Are Renderings Means or Ends?

There's a question we've run into that has to do with the extent to which architectural renderings track reality. Obviously, the way most renderings are currently populated, there is a lack of correlation between the homogeneity of the rendered demographic and the actual racial demographics of many of the areas being represented. The correction of that imbalance is one of the fundamental aims of this project. 

But what about economic representation? In addition to being mostly young and white, the stereotypical entourage person also tends to appear wealthy and fashionable. It's the classic advertising strategy of showing happy, beautiful, well-off people in order to sell a product, or in this case, a design. But in many of the locations in which those designs are supposed to be manifested, the population isn't wealthy at all. The use of exclusively trendy individuals in a rendering for a low-income site constitutes an intellectual gentrification that frames the project in a significant way before real gentrification ever starts to take hold. 

It's not clear that the opposite approach is right either though. To populate renderings with low-income, even homeless individuals feels in some ways like a resignation to the existing economic inequality that belies architecture's transformative potential. The issue turns on the notion of whether renderings are meant to be a kind of utopian vision for the future, or whether they instead constitute a discrete step toward that greater aspiration. Different projects probably take different approaches, but it's important that we recognize the message we're sending with our representational decisions.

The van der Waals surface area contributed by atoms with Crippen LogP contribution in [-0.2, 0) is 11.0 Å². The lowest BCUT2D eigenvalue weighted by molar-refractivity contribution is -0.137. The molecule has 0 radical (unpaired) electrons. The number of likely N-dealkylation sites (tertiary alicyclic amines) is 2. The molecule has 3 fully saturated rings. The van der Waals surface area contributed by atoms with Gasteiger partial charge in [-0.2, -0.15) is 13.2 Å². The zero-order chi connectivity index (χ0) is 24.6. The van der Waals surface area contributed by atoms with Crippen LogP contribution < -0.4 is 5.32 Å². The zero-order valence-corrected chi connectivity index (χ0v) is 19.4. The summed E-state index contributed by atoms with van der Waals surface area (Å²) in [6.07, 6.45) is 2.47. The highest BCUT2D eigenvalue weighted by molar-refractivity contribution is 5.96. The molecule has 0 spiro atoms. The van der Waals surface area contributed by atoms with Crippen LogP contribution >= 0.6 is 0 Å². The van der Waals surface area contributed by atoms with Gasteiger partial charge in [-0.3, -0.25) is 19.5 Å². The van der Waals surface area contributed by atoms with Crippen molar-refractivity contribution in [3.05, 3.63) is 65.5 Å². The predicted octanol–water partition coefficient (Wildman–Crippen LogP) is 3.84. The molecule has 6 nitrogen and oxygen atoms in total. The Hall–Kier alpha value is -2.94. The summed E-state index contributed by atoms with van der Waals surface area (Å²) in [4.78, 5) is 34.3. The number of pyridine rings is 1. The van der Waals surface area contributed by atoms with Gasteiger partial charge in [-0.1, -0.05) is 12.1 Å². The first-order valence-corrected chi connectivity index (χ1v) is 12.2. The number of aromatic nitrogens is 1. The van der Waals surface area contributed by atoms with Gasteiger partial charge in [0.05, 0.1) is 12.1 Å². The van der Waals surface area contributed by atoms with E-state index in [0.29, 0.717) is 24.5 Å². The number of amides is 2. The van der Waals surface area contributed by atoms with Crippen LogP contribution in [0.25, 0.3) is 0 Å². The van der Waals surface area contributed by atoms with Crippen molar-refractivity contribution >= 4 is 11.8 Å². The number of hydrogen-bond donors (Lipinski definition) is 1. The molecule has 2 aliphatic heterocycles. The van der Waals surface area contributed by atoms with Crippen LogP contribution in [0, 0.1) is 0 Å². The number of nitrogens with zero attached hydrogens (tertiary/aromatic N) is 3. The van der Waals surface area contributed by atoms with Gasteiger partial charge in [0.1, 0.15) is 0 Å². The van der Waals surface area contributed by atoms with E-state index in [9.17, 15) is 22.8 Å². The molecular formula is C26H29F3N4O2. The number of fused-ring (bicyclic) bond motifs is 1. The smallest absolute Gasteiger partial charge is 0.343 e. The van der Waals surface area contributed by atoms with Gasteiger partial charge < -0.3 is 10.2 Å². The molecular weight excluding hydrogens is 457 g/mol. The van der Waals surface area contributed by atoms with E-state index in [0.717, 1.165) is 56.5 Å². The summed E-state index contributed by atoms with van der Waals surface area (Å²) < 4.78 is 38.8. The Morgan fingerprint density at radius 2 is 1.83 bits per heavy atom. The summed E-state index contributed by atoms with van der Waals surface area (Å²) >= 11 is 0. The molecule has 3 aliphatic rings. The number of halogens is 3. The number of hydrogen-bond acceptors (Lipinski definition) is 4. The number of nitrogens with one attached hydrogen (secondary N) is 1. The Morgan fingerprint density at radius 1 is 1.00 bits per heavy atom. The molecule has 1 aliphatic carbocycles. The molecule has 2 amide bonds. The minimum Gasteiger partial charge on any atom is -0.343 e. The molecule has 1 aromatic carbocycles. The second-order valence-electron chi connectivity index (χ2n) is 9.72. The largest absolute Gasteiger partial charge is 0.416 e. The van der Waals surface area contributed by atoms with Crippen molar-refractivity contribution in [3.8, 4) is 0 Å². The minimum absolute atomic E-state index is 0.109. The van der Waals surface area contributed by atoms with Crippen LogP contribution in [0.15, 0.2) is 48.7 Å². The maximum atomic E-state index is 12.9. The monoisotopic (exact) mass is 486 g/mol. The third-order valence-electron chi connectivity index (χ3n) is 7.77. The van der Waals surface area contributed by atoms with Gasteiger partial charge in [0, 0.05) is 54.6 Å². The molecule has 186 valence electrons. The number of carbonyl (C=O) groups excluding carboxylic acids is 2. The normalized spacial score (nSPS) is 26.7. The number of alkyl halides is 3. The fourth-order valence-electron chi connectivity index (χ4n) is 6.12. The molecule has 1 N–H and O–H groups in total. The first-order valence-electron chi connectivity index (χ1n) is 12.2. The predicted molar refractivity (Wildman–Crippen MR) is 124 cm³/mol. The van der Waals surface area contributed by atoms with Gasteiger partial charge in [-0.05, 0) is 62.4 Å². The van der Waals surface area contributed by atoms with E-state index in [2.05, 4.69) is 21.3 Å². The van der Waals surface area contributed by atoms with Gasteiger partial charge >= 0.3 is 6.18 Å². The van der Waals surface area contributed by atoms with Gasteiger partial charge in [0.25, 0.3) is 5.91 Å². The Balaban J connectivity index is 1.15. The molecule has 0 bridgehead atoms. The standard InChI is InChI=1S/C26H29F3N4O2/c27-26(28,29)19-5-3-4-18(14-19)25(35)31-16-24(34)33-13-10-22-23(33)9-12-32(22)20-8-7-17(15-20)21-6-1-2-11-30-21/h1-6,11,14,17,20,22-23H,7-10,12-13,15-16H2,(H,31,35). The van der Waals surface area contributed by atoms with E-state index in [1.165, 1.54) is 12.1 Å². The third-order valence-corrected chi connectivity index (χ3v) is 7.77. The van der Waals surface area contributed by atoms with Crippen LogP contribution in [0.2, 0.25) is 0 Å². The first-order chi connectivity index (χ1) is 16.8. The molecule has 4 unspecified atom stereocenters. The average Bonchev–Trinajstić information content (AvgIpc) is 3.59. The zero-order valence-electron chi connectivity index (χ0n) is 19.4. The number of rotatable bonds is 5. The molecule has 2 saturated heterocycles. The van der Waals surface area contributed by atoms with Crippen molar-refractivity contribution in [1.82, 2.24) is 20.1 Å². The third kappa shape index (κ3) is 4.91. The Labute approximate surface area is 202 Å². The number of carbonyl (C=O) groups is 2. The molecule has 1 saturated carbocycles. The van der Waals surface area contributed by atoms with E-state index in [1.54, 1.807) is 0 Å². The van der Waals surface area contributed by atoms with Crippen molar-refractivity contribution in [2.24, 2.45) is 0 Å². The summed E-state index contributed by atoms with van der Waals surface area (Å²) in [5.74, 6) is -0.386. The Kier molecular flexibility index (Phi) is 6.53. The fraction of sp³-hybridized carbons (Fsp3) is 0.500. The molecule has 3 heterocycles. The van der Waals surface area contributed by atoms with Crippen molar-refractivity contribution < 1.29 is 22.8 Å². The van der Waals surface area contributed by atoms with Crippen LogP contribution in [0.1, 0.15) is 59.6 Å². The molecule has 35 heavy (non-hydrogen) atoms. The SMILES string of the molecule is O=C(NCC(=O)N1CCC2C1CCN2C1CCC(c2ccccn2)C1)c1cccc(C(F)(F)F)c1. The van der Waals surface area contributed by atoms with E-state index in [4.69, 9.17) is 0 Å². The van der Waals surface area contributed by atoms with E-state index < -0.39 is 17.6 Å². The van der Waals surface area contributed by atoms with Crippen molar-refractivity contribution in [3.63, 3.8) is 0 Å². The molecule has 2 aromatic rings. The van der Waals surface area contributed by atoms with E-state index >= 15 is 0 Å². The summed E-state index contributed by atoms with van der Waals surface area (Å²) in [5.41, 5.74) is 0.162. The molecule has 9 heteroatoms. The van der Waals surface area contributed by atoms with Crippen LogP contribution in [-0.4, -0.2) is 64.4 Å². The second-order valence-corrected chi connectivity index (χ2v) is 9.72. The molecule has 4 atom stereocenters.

Our goal is to expand this collection of images to encompass a range of economic realities, ages, body types, etc., while recognizing that these diverse traits can be used in both productive and damaging ways. An unconsidered use of a homeless person in a rendering, or the use thereof for the purpose of establishing a more gritty, real aesthetic might be insensitive or even outright offensive if the project doesn't conceptually and normatively engage issues of homelessness. 

But ultimately, in order to address real issues, architecture has to recognize and represent them. Not every project can - or should - address every issue, but our intention here is to provide student architects with a range of possibilities that allow for thoughtful representation of real people. As always, this is meant to be an ongoing dialogue, so please express your thoughts below, or by sending us an email!